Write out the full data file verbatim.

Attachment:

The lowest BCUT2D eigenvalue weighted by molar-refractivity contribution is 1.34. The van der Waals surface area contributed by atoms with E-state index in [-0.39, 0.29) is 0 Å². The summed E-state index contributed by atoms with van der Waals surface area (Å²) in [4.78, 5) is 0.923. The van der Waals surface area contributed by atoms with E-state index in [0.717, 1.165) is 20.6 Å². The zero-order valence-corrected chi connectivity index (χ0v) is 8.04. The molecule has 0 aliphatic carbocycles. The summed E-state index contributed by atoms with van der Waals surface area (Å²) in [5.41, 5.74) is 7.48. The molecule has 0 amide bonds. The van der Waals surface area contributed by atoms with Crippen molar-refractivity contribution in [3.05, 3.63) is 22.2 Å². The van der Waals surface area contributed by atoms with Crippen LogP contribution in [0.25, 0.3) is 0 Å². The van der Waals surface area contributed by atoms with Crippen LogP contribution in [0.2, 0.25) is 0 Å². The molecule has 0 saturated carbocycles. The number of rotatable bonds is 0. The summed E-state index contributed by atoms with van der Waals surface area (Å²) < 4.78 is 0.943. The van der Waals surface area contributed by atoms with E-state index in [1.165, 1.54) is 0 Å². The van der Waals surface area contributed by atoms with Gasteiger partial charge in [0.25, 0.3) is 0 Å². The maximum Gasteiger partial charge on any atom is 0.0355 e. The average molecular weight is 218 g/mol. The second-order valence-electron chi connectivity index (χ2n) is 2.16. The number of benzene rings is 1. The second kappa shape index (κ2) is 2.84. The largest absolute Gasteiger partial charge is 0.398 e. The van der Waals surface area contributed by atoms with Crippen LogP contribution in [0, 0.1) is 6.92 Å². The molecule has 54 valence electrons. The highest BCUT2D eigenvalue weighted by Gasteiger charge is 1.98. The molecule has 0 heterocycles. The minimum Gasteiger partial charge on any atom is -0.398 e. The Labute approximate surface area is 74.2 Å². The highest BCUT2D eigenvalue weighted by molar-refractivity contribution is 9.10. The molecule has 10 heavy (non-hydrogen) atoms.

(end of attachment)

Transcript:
The lowest BCUT2D eigenvalue weighted by molar-refractivity contribution is 1.34. The van der Waals surface area contributed by atoms with E-state index in [-0.39, 0.29) is 0 Å². The summed E-state index contributed by atoms with van der Waals surface area (Å²) in [4.78, 5) is 0.923. The van der Waals surface area contributed by atoms with E-state index in [0.717, 1.165) is 20.6 Å². The zero-order valence-corrected chi connectivity index (χ0v) is 8.04. The molecule has 0 aliphatic carbocycles. The summed E-state index contributed by atoms with van der Waals surface area (Å²) in [5.41, 5.74) is 7.48. The molecule has 0 amide bonds. The van der Waals surface area contributed by atoms with Crippen molar-refractivity contribution in [3.05, 3.63) is 22.2 Å². The van der Waals surface area contributed by atoms with Crippen LogP contribution in [0.25, 0.3) is 0 Å². The van der Waals surface area contributed by atoms with Crippen LogP contribution in [0.2, 0.25) is 0 Å². The molecule has 0 saturated carbocycles. The number of rotatable bonds is 0. The summed E-state index contributed by atoms with van der Waals surface area (Å²) < 4.78 is 0.943. The van der Waals surface area contributed by atoms with E-state index in [1.165, 1.54) is 0 Å². The van der Waals surface area contributed by atoms with Gasteiger partial charge in [0.25, 0.3) is 0 Å². The maximum Gasteiger partial charge on any atom is 0.0355 e. The average molecular weight is 218 g/mol. The second-order valence-electron chi connectivity index (χ2n) is 2.16. The number of benzene rings is 1. The second kappa shape index (κ2) is 2.84. The largest absolute Gasteiger partial charge is 0.398 e. The van der Waals surface area contributed by atoms with Crippen LogP contribution in [0, 0.1) is 6.92 Å². The molecule has 54 valence electrons. The highest BCUT2D eigenvalue weighted by Gasteiger charge is 1.98. The molecule has 0 heterocycles. The minimum Gasteiger partial charge on any atom is -0.398 e. The Labute approximate surface area is 74.2 Å². The highest BCUT2D eigenvalue weighted by molar-refractivity contribution is 9.10. The molecule has 10 heavy (non-hydrogen) atoms.